Campuses earn state distinctions, recognition

Longview ISD schools earned 37 total distinctions on accountability ratings, according to the Texas Education Agency. An increase from the 30 distinctions earned a year ago.

Campuses earn state distinctions, recognition

Mon Aug 14, 2017


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Longview ISD schools earned 37 total distinctions on accountability ratings, according to the Texas Education Agency. An increase from the 30 distinctions earned a year ago.

Board members were given a presentation on the TEA report from Latitia Wilson, LISD Director of Research, Planning, and Accountability during Monday night's regular meeting.

Longview High and Foster Middle earned a perfect 7-out-of-7 possible distinctions, with Hudson PEP and Ned E. Williams both earning a perfect 6-out-of-6 elementary distinctions.

"Overall our district is trending upward, we're seeing measureable growth," Wilson told trustees. "We are glad to see the gains we've made this past year, but we are not where we want to be. There is still a long way to go, and we believe we can get there."

LHS Principal James Brewer praised the support his campus receives from the administration and school board, "and the kind of leadership that makes this kind of accomplishment possible."

"It's rewarding to see the results, but at the same time it's a challenge. It's like a football team that wins a championship, you get to enjoy it for a moment but then you have to get back to work," he said. "I am so proud of our people — our students and staff — and I want them to celebrate this achievement, but then get ready to get back to work."

Foster Principal John York expressed great pride in his students "earning seven out of seven academic distinction designations,"

"Our school motto is 'Success and Nothing Less,' and our students and staff rose to this challenge," he said. "I also want to thank our wonderful parents and community for their support of our school."

Hudson PEP Elementary Principal Sue Wilson said her campus emphasizes developing and maintaining positive relationships with the children and parents in order to help students reach their maximum potential. 

"Our goal for the 2016-27 School Year was to earn the six distinctions on the STAAR test. The teachers at Hudson PEP worked diligently every day to provide relevant, hands-on learning for our students," she said. "I am so proud of the Hudson PEP team, our students and our fabulous parents who worked together to achieve our goal."

Ned E. Williams Principal Dr. Cynthia Wise said "this was a team effort from all stakeholders including our parents."

"I feel so blessed to be the leader of such a remarkable group of people," she said. "This success tells us that our children are able to critically think and problem solve. As instructional leaders and teachers, we feel obligated to do this for our children."

Wise said that the campus theme last year "Accept the Challenge!"

"I challenged my teachers to seek out new and innovative ways to reach ALL children and they did it," she said. "Now we can we can feel the exhilaration of victory."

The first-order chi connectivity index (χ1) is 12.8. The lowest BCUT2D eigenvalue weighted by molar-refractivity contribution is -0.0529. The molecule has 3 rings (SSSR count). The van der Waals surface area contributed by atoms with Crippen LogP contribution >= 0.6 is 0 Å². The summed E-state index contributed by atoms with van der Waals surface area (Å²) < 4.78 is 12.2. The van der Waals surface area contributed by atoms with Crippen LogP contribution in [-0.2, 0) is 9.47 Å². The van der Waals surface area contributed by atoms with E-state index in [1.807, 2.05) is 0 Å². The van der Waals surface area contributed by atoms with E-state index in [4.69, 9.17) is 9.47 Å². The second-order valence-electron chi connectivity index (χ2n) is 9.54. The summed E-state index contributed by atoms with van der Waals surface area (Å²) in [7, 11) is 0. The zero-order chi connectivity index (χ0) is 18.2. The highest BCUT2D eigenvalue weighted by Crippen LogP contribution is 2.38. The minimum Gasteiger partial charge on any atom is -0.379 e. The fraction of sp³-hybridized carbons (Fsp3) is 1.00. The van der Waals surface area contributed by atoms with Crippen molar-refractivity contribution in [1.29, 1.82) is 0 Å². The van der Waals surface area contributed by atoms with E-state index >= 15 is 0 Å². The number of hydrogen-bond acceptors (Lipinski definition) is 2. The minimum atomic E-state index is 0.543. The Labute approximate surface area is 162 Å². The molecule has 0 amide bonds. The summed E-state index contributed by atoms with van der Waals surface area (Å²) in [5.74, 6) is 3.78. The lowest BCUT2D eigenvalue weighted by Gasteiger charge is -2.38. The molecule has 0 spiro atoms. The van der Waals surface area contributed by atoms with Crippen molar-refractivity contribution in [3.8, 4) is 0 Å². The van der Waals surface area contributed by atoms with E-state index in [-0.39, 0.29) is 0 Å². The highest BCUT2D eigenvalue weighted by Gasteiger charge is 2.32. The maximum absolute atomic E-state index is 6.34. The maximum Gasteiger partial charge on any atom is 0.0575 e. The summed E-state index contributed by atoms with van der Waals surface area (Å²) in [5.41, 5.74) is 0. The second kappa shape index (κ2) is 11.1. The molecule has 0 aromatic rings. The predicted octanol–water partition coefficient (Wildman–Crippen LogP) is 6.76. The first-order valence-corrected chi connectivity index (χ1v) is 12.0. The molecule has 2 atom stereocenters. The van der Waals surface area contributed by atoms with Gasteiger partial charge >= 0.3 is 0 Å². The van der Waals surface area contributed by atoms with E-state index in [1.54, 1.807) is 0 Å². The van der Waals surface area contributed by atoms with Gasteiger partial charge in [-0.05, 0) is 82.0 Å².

Distinctions are awarded to schools based on achievement in performance indicators relative to a group of 40 campuses of similar type, size and student demographics.

The state accountability rating system was implemented in 2013 to assess districts, campuses and charter schools. Schools receive one of three ratings — met standard, met alternate standard or improvement required.

Schools must meet the target for areas such as student achievement, student progress, closing performance gaps across all ethnic populations and income levels and post-secondary readiness. Campuses listed as met standard are those that met criteria for either student achievement or student progress, as well as meeting criteria for closing performance gaps and post-secondary readiness.

Student achievement is a snapshot of performance across all subjects, while student progress measures year-to-year progress. Closing performance gaps emphasizes academic achievements of economically disadvantaged students and the two lowest-performing racial/ethnic student groups.

Post-secondary readiness focuses on the importance of earning a high school diploma and providing students with the foundation for success in college, job training programs, the workforce or the military.

In addition to rating districts and individual campus on whether they are meeting standards, the accountability system also hands out distinctions to schools that excel in the areas of English language arts/reading, mathematics, science, social studies, top 25 percent student progress, top 25 percent closing and performance gaps.

Horace Williams, Assistant Superintendent of Campus Accountability, told board members that, while these results represent quantifiable improvement, "Longview ISD has higher expectations, and we're going to continue to work hard to raise the standard."

"Our teachers have worked hard, our students have worked hard," he said. "As a district we're working not just harder but smarter."

Superintendent Dr. James Wilcox said this continued upward academic momentum, "illustrates just how special Longview ISD is, both in our students and staff."

"To look at a school district of our size, our socio-economic diversity, and the challenges facing public schools, and see the progress our students and staff are making year-in and year-out ... it's really remarkable," he said.

Board president Dr. Mark Camp and vice president Dr. Troy Simmons echoed this sentiment.

"I'm so proud of what our district has done, is doing, and will continue to do," Simmons added.

Trustees meet each month in the boardroom of the LISD Education Support Center, 1301 E. Young St. The next regular meeting is tentatively scheduled for 7 p.m. Sept. 18, 2017.